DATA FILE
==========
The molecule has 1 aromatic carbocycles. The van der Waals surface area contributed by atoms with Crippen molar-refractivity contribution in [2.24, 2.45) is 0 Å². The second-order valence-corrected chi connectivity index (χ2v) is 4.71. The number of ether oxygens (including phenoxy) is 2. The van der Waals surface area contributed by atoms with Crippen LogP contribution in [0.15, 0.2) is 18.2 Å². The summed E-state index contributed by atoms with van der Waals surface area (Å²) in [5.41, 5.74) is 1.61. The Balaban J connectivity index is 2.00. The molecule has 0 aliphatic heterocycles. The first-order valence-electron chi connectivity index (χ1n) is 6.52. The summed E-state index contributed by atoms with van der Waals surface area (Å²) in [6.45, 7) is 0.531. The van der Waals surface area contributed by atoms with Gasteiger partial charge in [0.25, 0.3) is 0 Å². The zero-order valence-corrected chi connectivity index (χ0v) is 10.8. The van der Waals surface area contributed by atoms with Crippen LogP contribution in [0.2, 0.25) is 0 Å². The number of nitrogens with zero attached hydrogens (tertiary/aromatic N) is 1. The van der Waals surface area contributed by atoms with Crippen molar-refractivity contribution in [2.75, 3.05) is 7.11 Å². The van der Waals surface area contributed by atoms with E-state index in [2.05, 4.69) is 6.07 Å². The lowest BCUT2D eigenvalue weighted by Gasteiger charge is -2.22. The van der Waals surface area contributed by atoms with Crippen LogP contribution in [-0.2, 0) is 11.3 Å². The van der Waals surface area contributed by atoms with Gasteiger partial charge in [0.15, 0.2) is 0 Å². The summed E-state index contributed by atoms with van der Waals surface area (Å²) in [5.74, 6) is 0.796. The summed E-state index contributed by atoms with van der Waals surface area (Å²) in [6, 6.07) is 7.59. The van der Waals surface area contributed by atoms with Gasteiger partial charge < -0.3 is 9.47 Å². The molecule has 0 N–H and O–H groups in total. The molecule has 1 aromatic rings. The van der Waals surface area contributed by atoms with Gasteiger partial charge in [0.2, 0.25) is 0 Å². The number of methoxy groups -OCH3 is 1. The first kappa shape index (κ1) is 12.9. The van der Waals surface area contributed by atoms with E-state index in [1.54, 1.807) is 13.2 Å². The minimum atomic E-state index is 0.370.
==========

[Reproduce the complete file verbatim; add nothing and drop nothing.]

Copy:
The molecule has 1 aromatic carbocycles. The van der Waals surface area contributed by atoms with Crippen molar-refractivity contribution in [2.24, 2.45) is 0 Å². The second-order valence-corrected chi connectivity index (χ2v) is 4.71. The number of ether oxygens (including phenoxy) is 2. The van der Waals surface area contributed by atoms with Crippen LogP contribution in [0.15, 0.2) is 18.2 Å². The summed E-state index contributed by atoms with van der Waals surface area (Å²) in [5.41, 5.74) is 1.61. The Balaban J connectivity index is 2.00. The molecule has 0 aliphatic heterocycles. The first-order valence-electron chi connectivity index (χ1n) is 6.52. The summed E-state index contributed by atoms with van der Waals surface area (Å²) in [6.45, 7) is 0.531. The van der Waals surface area contributed by atoms with Gasteiger partial charge in [0.25, 0.3) is 0 Å². The zero-order valence-corrected chi connectivity index (χ0v) is 10.8. The van der Waals surface area contributed by atoms with Crippen LogP contribution in [0.2, 0.25) is 0 Å². The number of nitrogens with zero attached hydrogens (tertiary/aromatic N) is 1. The van der Waals surface area contributed by atoms with Crippen molar-refractivity contribution in [2.75, 3.05) is 7.11 Å². The van der Waals surface area contributed by atoms with E-state index in [2.05, 4.69) is 6.07 Å². The lowest BCUT2D eigenvalue weighted by Gasteiger charge is -2.22. The van der Waals surface area contributed by atoms with Crippen LogP contribution in [-0.2, 0) is 11.3 Å². The van der Waals surface area contributed by atoms with Gasteiger partial charge in [0.15, 0.2) is 0 Å². The summed E-state index contributed by atoms with van der Waals surface area (Å²) in [5.74, 6) is 0.796. The summed E-state index contributed by atoms with van der Waals surface area (Å²) in [6, 6.07) is 7.59. The van der Waals surface area contributed by atoms with Gasteiger partial charge < -0.3 is 9.47 Å². The molecule has 0 N–H and O–H groups in total. The molecule has 1 aromatic rings. The van der Waals surface area contributed by atoms with Gasteiger partial charge in [0.2, 0.25) is 0 Å². The number of methoxy groups -OCH3 is 1. The first kappa shape index (κ1) is 12.9. The van der Waals surface area contributed by atoms with E-state index in [1.54, 1.807) is 13.2 Å². The minimum atomic E-state index is 0.370.